If you go
What: Strings Music Festival 2008 season tickets
When: Discount season passes for the classical and different tempo series must be purchased by May 15; non-subscription tickets go on sale May 19
Where: Strings Music Pavilion
Cost: Discount series subscriptions start at $277; visit www.stringsmusicf... for pricing information
Call: 879-5056, ext. 105, for the Strings box office or to request a subscription brochure
Season highlights, classical series:
- Saturday, June 28 (season opener): "Two Pianos, Eight Hands," with Alpin Hong, Cary Lewis, Erika Nickrenz and Jade Simmons. Crossover playing from the piano world's varied stars.
- Saturday, July 12: "An Evening with the TakÃ¡cs Quartet." Beethoven and Schubert from one of the nation's premier string quartets.
- Monday, July 28: "New Frontiers of Modern Music: The Sonic Universe of George Crumb." Modern music whiz George Crumb chronicles the evolution of the American sound from the inside of a piano.
- Saturday, Aug. 2: "Classics to Crossover," with a Strings world premiere commission by Mike Garson. A classical composition for a jazz combo, written by the man who's backed David Bowie on the keys since the 1970s.
- Saturday, Aug. 9: "Beethoven! Classical Finale." Strings takes advantage of the new pavilion by staging a 46-member orchestra - about twice the size of anything it's had before.
Season highlights, different tempo series:
- Sunday, June 29: Richie Havens. A folk music mainstay.
- Friday, July 18: Natalie MacMaster and Donnell Leahy. Backed by a full Celtic band, fiddler MacMaster returns to Strings for the first time since 2000.
- Friday, Aug. 8: "Jazz Meets Classical in Uncommon Standards," with Nnenna Freelon, Harolyn Blackwell and Mike Garson. Jazz classics reinterpreted for the classical format.
- Tuesday, Aug. 19: The Avett Brothers. An emerging gem in new American music, The Avett Brothers will break your heart and make you smile.
- Friday, Aug. 22: Golden Dragon Acrobats. Think Cirque du Soleil.
Steamboat Springs To introduce music enthusiasts to its new venue, Strings Music Festival won't be doing a soft opening.
There won't be any wine and cheese with light Mozart airs floating in the background, no half-hearted way to find out how the Strings Pavilion, which is expected to be done just before the festival's 2008 season opens, is going to sound.
Instead, Strings finds a new home with a grand piano fanfare, opening the summer with a program called "Two Pianos, Eight Hands: A Keyboard Extravaganza."
"Classically, to open with that, it's something very different and they're just some of the top pianists in the country," said Betse Grassby, the series' operations and nonclassical programming director. The program showcases piano talents Alpin Hong, Cary Lewis, Erika Nickrenz and Jade Simmons.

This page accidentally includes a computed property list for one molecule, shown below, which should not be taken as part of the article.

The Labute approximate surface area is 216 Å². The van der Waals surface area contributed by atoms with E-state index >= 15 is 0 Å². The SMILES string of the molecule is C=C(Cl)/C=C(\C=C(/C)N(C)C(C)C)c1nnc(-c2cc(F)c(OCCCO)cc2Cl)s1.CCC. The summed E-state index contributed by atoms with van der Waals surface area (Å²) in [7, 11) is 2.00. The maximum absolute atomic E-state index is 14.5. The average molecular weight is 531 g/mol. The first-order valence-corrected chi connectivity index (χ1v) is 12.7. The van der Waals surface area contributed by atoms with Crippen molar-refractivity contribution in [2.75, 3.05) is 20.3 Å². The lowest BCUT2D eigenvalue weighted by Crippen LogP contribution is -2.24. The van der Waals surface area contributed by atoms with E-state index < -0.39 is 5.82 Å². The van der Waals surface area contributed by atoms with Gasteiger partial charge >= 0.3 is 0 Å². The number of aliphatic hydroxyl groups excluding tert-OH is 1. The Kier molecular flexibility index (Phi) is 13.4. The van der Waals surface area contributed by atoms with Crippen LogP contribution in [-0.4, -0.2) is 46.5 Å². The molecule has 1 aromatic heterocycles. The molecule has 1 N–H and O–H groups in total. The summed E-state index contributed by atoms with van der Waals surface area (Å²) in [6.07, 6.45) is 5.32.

With a larger, better-outfitted venue, Strings has the chance to explore performance options, Grassby said. That includes a classical finale with a 46-member orchestra - twice the size of what the festival has hosted before - and the world premiere of a Strings commission that mixes classical forms with jazz performers.
"They've commissioned pieces before, but not anything this big," Grassby said of Mike Garson's piece, "Lullaby for Our Daughters." Garson has played with Strings several times and has spent the past three decades backing David Bowie on keyboards. His commission stars jazz vocalist Nnenna Freelon, along with a quartet of classical and jazz musicians.
"It'll be about a 13-minute piece. It is classical in its composition, but it will have vocal, spoken word, jazz overtones : It really represents what we're all about," Grassby said.
During the day throughout the summer, Strings presents a family-friendly series, with performances by Trout Fishing in America, Dream Jam Band and Pan Africa.
For the festival's different tempo series, programming keeps to Americana music, with performances by Richie Havens, Nitty Gritty Dirt Band, Natalie MacMaster, Jesse Cook, Asleep at the Wheel and The Avett Brothers.
"The Nitty Gritty Dirt Band are oldies but goodies," Julie Taulman, director of marketing and public relations, said of the series. "And Richie Havens - for people who remember Woodstock, Richie Havens is a legendary sound."
The series closes with a performance by Golden Dragon Acrobats, a Chinese troupe similar in performance style to Cirque du Soleil.
"We've never had a stage - we've never had a ceiling high enough," Grassby said of booking the high-flying Golden Dragon. The larger setup also allows for booking full bands with MacMaster and Cook.
"It's really a summer where we'll be exploring, 'How do we expand?'" Grassby said.